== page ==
Marketers and compliance teams are accustomed to juggling many tasks each day. But it can be challenging to remember the details and interrelationships of all that we work on, especially with materials constantly moving into and out of compliance review. Though workflow systems display submission statuses – such as “under review” or “approved” – they typically don’t have other features to help keep you organized or help you view submissions by channel, audience, or campaign, for example.
That’s where tags can come in handy. Tags are a way of labeling, grouping, and organizing submissions so that everyone can understand the context of the piece, whether they’re a content creator, subject matter expert, or compliance officer. Think of tags like a filing system – they can be keywords, names, processes, or whatever you choose. There’s lots of flexibility in what tags you include and how you use them.
Though team members often work on pieces individually, it’s important for both creators and reviewers to understand the relationship between pieces. Tags are the metadata and organizing information that marketers and compliance officers can use to properly evaluate pieces throughout the review process. They make consistency across materials or campaigns easier.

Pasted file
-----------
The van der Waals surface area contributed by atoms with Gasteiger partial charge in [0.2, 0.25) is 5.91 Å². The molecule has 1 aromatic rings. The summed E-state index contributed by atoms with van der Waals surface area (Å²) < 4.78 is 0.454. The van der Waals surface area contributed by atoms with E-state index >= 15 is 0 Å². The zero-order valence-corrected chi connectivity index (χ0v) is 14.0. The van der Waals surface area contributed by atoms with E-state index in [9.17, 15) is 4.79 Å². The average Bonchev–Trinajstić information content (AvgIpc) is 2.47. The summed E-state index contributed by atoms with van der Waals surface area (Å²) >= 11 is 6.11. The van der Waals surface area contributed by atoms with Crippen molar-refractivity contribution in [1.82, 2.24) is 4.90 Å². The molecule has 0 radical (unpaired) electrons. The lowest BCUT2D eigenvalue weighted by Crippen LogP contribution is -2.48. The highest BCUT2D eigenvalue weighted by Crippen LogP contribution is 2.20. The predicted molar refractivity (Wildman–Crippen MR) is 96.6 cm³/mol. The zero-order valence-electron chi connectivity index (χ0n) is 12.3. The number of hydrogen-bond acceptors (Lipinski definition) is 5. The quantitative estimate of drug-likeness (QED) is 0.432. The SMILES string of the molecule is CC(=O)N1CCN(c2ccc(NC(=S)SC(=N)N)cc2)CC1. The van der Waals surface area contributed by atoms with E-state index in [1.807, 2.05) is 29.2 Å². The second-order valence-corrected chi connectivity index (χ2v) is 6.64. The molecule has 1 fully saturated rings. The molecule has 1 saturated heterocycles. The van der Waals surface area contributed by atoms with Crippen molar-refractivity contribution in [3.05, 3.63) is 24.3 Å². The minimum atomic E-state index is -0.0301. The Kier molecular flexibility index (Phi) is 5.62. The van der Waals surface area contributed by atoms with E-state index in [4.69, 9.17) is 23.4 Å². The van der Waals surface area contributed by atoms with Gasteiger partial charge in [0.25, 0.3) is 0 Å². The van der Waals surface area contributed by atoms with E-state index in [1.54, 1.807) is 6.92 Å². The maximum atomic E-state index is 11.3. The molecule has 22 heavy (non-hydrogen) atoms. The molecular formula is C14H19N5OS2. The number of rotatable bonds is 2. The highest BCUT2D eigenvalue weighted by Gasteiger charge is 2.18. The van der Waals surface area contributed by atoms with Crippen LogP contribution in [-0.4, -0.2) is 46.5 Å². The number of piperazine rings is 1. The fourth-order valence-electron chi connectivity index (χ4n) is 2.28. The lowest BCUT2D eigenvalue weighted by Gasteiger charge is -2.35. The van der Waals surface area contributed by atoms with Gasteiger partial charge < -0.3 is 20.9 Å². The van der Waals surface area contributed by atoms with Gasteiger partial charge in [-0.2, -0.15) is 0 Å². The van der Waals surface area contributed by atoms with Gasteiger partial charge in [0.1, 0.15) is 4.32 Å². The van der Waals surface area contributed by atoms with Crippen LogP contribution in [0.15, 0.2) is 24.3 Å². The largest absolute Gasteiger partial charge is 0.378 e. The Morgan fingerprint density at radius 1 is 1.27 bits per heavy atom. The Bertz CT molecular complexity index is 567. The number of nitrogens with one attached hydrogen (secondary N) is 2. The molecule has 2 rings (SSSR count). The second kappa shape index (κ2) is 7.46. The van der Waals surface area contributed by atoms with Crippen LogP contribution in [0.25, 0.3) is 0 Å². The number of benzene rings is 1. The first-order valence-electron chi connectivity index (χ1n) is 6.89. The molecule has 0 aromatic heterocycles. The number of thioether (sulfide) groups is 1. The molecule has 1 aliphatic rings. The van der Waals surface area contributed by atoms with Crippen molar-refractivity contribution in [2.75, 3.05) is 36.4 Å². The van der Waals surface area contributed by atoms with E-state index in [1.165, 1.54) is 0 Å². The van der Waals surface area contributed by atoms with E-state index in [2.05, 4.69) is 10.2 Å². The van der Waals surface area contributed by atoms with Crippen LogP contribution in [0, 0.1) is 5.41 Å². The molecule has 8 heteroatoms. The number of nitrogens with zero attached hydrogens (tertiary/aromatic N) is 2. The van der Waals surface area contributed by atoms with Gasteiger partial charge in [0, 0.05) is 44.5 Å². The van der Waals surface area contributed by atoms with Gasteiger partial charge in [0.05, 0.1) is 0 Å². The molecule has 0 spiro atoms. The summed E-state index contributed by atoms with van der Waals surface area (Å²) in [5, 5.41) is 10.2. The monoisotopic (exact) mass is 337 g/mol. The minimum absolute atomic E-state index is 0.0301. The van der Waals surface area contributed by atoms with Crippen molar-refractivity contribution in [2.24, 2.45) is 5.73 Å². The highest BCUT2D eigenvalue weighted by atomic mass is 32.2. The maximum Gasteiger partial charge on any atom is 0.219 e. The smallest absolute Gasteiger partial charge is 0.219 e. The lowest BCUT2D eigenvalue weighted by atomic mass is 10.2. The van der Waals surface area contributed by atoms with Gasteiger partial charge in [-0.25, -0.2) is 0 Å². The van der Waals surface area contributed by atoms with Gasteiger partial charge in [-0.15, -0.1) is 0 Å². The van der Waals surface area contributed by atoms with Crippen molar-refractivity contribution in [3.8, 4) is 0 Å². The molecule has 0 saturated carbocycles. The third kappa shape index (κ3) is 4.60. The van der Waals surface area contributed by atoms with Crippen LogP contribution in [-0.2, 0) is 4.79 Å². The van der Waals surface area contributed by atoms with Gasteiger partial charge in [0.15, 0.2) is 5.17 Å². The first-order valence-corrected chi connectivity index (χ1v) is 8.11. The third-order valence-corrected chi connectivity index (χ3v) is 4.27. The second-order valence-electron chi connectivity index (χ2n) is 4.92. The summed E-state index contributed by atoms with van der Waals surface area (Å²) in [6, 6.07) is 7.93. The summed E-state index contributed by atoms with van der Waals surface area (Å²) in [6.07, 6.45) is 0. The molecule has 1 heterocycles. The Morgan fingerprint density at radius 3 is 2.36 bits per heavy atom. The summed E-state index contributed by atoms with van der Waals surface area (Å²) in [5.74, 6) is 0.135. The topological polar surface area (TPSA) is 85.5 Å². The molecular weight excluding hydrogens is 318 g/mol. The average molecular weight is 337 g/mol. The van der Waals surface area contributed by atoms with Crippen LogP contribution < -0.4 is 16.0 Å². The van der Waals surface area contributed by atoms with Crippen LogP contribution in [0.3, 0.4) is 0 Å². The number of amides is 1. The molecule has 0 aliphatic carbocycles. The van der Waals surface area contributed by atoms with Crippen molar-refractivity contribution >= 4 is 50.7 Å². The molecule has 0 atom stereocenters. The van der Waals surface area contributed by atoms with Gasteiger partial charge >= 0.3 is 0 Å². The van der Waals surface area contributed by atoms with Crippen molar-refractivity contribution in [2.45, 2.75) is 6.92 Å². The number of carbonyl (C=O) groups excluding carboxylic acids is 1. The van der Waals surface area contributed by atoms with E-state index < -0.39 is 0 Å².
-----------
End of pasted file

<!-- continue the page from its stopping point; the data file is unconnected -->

The point of tags is to allow all users to incorporate important aspects of the submission to signal the broader context of the piece to the teams. In other words, tags allow you to effortlessly link and track things like:
• Product types
|• Performance types |
For example, the tags for a sales email might look like this:
- Campaign: Q3 marketing
- Channel: email
- Audience: cold leads
- Topic: product
Saifr allows users to create custom tags or choose from default tags set by the organization. From the moment a submission is created, users can easily add tags at any point in the process until the submission is approved. And in Saifr’s dashboard you can filter submissions by their tags, allowing you to see all the submissions with that tag. Below, we filtered our submissions to see our Q3 marketing pieces:
With tags, a compliance officer can check other pieces in the campaign before reviewing new material, allowing for consistent review and approval across the company. Additionally, tags can come in handy while updating soon-to-expire content, since they help recall connections and ensure materials are reviewed and extended or cancelled uniformly. An added benefit of tags is that they accommodate and simplify document storage, which helps with audits and reporting. Tags help everyone understand what’s in the submission and the interrelationships so that they can effectively work on and review each piece in context. They’re a useful tool for both marketers and compliance officers throughout the compliance review process and ultimately make the process smoother and simpler.